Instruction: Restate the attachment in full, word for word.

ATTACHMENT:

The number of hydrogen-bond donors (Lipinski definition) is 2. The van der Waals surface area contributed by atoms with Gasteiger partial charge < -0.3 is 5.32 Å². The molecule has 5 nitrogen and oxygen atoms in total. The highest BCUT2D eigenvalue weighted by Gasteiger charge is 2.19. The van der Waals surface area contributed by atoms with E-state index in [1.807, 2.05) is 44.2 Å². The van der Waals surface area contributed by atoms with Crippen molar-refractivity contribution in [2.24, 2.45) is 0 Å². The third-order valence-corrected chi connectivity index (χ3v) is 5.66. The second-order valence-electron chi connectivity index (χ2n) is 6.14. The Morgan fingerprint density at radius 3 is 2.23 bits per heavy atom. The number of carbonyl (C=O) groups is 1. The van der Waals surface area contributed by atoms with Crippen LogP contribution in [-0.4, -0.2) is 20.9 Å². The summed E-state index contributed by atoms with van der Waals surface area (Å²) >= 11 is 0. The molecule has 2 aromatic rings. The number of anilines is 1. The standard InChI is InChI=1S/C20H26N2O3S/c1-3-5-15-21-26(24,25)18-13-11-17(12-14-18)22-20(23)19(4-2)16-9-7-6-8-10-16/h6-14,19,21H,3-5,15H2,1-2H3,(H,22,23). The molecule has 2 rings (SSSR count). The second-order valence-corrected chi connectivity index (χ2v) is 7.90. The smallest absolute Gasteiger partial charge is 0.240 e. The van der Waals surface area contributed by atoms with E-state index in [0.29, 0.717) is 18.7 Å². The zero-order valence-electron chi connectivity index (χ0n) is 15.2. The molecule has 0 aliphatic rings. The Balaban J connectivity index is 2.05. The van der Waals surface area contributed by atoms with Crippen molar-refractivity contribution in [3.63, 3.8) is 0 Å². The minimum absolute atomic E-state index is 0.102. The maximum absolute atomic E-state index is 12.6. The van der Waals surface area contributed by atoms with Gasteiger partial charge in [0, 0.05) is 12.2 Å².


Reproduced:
The number of hydrogen-bond donors (Lipinski definition) is 2. The van der Waals surface area contributed by atoms with Gasteiger partial charge < -0.3 is 5.32 Å². The molecule has 5 nitrogen and oxygen atoms in total. The highest BCUT2D eigenvalue weighted by Gasteiger charge is 2.19. The van der Waals surface area contributed by atoms with E-state index in [1.807, 2.05) is 44.2 Å². The van der Waals surface area contributed by atoms with Crippen molar-refractivity contribution in [2.24, 2.45) is 0 Å². The third-order valence-corrected chi connectivity index (χ3v) is 5.66. The second-order valence-electron chi connectivity index (χ2n) is 6.14. The Morgan fingerprint density at radius 3 is 2.23 bits per heavy atom. The number of carbonyl (C=O) groups is 1. The van der Waals surface area contributed by atoms with Crippen LogP contribution in [-0.4, -0.2) is 20.9 Å². The summed E-state index contributed by atoms with van der Waals surface area (Å²) >= 11 is 0. The molecule has 2 aromatic rings. The number of anilines is 1. The standard InChI is InChI=1S/C20H26N2O3S/c1-3-5-15-21-26(24,25)18-13-11-17(12-14-18)22-20(23)19(4-2)16-9-7-6-8-10-16/h6-14,19,21H,3-5,15H2,1-2H3,(H,22,23). The molecule has 2 rings (SSSR count). The second-order valence-corrected chi connectivity index (χ2v) is 7.90. The smallest absolute Gasteiger partial charge is 0.240 e. The van der Waals surface area contributed by atoms with E-state index in [0.29, 0.717) is 18.7 Å². The zero-order valence-electron chi connectivity index (χ0n) is 15.2. The molecule has 0 aliphatic rings. The Balaban J connectivity index is 2.05. The van der Waals surface area contributed by atoms with Crippen molar-refractivity contribution in [3.63, 3.8) is 0 Å². The minimum absolute atomic E-state index is 0.102. The maximum absolute atomic E-state index is 12.6. The van der Waals surface area contributed by atoms with Gasteiger partial charge in [0, 0.05) is 12.2 Å².